As ubiquitous as its namesake fruit, Apple has turned its macintosh species into a range of highly desirable brand name products that are now part of our everyday lives. Steve Jobs led Apple into revolutionising mobile computing, which helped to build an untouchable corporate image. Apple is the Ferrari of technology. Everyone wants to own Apple, not only because of its cutting edge features but also because of the social status that is often related to it. Such consumer success could only translate into huge financial success for investors, who were able to enjoy a return north of 30% per year for the last 15 years.
But, 15 years later, and while enjoying writing this text on a Mac while keeping an eye on an iPad, a few questions arise in my mind. How different is my current Mac from the other I owned five years ago? What does my iPad mini offer that my second generation iPad didn’t? There are certainly some differences. My Mac is faster than the older one and my iPad mini is smaller than the second-generation iPad. But is there anything more? Is there some outstanding feature revolutionising the new models? Nothing flashes in my mind.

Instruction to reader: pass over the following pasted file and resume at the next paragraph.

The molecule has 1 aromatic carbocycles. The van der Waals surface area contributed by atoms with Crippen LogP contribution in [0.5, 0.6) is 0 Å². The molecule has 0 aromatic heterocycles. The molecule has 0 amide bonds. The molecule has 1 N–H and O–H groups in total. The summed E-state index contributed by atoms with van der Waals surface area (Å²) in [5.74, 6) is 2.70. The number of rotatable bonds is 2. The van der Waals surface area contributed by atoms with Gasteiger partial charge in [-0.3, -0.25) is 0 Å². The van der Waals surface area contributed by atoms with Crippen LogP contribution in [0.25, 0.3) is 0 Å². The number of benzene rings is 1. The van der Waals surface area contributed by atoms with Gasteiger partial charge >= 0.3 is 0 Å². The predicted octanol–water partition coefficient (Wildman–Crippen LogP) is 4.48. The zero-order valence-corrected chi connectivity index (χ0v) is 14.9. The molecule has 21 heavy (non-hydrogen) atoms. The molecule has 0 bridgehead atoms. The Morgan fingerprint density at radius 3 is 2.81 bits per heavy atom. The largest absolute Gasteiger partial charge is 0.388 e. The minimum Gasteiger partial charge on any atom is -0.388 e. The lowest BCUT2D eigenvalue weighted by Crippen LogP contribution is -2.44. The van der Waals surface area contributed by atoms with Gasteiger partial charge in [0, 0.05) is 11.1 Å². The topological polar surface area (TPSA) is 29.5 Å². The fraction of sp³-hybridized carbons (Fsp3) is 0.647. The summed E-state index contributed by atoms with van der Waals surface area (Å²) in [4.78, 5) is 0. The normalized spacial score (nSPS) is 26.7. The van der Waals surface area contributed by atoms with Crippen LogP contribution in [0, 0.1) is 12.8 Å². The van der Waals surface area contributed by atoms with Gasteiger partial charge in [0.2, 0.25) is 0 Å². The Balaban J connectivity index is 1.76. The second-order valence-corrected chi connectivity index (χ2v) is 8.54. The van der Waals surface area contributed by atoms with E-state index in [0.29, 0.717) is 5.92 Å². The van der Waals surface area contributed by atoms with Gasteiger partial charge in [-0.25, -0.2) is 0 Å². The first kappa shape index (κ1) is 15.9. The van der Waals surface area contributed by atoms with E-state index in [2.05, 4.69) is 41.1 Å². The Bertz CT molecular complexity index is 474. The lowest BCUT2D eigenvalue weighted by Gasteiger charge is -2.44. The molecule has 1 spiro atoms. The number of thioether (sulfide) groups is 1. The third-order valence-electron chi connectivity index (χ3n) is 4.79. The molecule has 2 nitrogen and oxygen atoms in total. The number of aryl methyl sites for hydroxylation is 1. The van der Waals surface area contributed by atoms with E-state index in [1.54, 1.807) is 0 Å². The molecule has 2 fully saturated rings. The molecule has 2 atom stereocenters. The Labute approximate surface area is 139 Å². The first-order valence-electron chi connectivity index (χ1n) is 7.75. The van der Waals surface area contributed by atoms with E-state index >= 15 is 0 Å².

Of course, as a consumer I love Apple. Who doesn’t? The design is really appealing, the features are so rich, and the simplicity is outstanding. But, as an investor, I need to think in relative terms. If 10 years ago Apple offered something different, now the competition has been able to fill the gap and offer something similar. Over the last few years, all Apple has done is offer updates on its products. It no longer seems to be able to innovative in a meaningful way, which has allowed competition to gain traction. In some particular cases, it has even lost its lead. I’m thinking in particular of the iPad Pro, which was launched as a reaction to the Microsoft Surface. I feel that Apple will have to show something more than an iPhone 7 with a 24M camera on top of a 256GB memory if it wants to preserve its leading position. But I’m not confident Apple has anything significant to show anytime soon.